Trash trucks fueled by ‘trash gas’: a growing trend
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The company that operates the largest trucking fleet in the waste industry is fueling more and more trucks with so-called trash gas. On Tuesday, Houston-based Waste Management Inc. will add its 1,000th truck fueled with natural gas. Powered with captured and converted methane gas from the company’s Altamont, Calif., landfill, the new truck will service Long Beach, picking up recyclables.
North America’s largest waste services company, Waste Management operates almost 300 landfills and runs 22,000 big trucks daily, 720 of which are in Southern California. All of the trucks Waste Management runs out of its L.A. Metro fueling station are powered with liquefied natural gas (LNG) derived from the methane generated through decomposition of organic waste in its Altamont landfill. Since November 2009, the landfill has been generating as much as 13,000 gallons of LNG per day.
Later this summer, Waste Management anticipates approval of a similar liquefaction production facility at its Simi Valley landfill. If selected for funding from the California Energy Commission, the Simi Valley landfill could generate at least as much LNG as its Altamont facility -- enough to power an additional 300 trash-gas trucks daily.
‘It’s a big deal to hit this milestone because we’ve been at this for years,’ said Waste Management’s vice president of public affairs, Kent Stoddard. ‘I think we’re probably the first company that tried to run a garbage truck on compressed natural gas, and we went through 10 years of ups and downs, of encouraging successes and setbacks, but we crashed through all of that.’ About 80% of the trucks Waste Management purchases this year will be natural-gas trucks, Stoddard said. Including the addition of its new truck Tuesday, Waste Management operates 1,000 natural-gas trucks: 51% run on compressed natural gas, or CNG, 49% on LNG.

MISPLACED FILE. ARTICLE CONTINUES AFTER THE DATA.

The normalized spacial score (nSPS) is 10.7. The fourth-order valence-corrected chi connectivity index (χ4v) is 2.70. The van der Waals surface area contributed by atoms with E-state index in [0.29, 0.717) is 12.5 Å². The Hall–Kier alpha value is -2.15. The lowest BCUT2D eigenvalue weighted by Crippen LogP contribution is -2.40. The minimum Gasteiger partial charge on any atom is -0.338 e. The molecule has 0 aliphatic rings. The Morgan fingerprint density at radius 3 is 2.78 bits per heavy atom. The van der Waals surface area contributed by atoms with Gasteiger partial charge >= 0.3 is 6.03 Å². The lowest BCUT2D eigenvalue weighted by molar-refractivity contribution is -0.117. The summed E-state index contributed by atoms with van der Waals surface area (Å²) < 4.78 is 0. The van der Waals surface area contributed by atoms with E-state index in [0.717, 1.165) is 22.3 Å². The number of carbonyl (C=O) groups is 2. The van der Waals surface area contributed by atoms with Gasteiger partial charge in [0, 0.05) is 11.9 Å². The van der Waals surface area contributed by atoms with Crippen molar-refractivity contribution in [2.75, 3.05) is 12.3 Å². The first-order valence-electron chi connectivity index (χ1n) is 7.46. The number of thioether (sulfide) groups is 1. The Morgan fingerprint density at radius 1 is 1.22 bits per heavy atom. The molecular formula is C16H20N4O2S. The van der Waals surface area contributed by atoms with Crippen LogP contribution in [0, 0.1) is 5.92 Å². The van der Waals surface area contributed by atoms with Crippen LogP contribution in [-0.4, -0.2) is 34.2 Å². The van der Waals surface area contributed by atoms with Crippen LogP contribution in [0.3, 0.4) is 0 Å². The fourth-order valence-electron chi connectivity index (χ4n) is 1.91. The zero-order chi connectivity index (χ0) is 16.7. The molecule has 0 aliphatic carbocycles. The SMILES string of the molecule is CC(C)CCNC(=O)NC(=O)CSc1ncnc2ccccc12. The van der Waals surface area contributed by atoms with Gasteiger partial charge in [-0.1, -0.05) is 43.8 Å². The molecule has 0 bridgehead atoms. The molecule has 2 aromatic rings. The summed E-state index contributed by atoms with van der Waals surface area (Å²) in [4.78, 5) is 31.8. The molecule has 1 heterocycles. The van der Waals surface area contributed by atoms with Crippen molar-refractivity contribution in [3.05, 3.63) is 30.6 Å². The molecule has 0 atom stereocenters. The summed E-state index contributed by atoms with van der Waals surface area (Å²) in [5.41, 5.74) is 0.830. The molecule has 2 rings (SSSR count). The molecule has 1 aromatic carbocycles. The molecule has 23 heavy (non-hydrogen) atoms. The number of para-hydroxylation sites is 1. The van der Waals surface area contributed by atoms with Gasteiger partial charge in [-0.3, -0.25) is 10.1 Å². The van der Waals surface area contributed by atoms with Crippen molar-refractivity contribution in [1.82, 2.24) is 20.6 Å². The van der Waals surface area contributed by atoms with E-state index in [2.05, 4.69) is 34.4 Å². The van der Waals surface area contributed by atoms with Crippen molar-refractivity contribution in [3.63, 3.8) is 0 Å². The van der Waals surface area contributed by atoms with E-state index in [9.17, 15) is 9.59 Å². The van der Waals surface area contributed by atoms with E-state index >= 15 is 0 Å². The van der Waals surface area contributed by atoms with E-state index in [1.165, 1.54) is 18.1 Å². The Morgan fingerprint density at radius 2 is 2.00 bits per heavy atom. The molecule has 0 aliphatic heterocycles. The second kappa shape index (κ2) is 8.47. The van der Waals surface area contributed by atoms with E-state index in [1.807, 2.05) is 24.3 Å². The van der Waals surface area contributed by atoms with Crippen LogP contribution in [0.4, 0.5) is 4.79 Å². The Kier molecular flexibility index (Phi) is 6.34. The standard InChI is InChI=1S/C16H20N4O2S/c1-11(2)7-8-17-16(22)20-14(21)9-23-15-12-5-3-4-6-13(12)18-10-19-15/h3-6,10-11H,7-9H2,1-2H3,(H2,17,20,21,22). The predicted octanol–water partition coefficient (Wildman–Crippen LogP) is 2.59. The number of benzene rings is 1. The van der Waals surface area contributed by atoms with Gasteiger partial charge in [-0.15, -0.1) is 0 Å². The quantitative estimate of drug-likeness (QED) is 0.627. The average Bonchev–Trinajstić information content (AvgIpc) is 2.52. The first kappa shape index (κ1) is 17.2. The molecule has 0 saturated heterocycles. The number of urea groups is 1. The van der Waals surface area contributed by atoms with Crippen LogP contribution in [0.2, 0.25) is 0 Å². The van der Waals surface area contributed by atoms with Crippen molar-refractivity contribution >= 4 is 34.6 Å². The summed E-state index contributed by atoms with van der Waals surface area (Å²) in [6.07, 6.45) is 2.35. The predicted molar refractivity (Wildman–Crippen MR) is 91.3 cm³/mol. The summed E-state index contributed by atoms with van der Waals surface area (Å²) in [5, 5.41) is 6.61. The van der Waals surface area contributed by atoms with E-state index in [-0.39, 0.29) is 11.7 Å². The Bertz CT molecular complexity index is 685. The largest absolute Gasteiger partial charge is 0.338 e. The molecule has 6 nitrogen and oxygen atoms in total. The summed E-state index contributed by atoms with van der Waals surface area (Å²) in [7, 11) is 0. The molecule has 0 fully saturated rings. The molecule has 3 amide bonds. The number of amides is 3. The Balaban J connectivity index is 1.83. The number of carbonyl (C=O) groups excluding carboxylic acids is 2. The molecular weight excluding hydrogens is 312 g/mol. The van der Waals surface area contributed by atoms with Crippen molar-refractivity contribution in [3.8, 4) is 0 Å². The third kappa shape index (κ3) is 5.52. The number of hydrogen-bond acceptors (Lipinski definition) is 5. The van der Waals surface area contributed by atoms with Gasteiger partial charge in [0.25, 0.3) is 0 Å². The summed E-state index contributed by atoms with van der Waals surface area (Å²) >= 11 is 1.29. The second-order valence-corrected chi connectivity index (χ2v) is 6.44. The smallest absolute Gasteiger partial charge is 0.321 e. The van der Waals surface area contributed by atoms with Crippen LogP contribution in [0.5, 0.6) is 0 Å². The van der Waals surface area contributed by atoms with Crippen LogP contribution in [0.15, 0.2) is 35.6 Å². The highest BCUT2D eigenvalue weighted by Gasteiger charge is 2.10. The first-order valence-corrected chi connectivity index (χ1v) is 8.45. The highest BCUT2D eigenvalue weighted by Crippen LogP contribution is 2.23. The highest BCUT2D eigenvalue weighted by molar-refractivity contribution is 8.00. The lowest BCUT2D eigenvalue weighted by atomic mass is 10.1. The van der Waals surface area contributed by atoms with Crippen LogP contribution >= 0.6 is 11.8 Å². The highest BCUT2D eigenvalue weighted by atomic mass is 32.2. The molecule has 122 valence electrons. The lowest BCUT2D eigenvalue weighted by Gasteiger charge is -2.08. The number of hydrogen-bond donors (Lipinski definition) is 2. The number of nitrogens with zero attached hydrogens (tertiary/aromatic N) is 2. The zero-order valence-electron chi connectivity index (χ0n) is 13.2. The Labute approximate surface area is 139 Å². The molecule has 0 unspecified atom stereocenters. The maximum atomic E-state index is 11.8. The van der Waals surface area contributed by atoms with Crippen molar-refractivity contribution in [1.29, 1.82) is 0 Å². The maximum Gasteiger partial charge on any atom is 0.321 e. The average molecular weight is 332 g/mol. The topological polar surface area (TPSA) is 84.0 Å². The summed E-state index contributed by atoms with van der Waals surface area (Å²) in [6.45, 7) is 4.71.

Trucks that run on CNG emit 20% fewer carbon emissions than those running on diesel; trucks that run on LNG ‘trash gas’ emit 80-90% fewer carbon emissions than diesel, according to the California Air Resources Board. Both types of natural gas trucks emit 30% to 50% fewer nitrogen oxides -- an air toxin that contributes to smog and also negatively affects human health.
Both the Altamont landfill LNG production facility and some natural-gas trucks were funded, in part, by the South Coast Air Quality Management District, which, in 2000, established a rule requiring operators of refuse collection vehicles to convert to alternative fuel vehicles when they replaced or expanded their fleets.
‘We focused our fleet rules on vehicles that have direct exposure to residents because toxic emissions are most harmful when you’re directly exposed to them. These trucks run up and down residential streets,’ said Henry Hogo, assistant deputy executive officer of science and technology advancement for the AQMD.
Hogo said he ranks Waste Management ‘pretty high as a leader in the refuse collection industry. They have been very proactive with alternative fuel vehicles.’
-- Susan Carpenter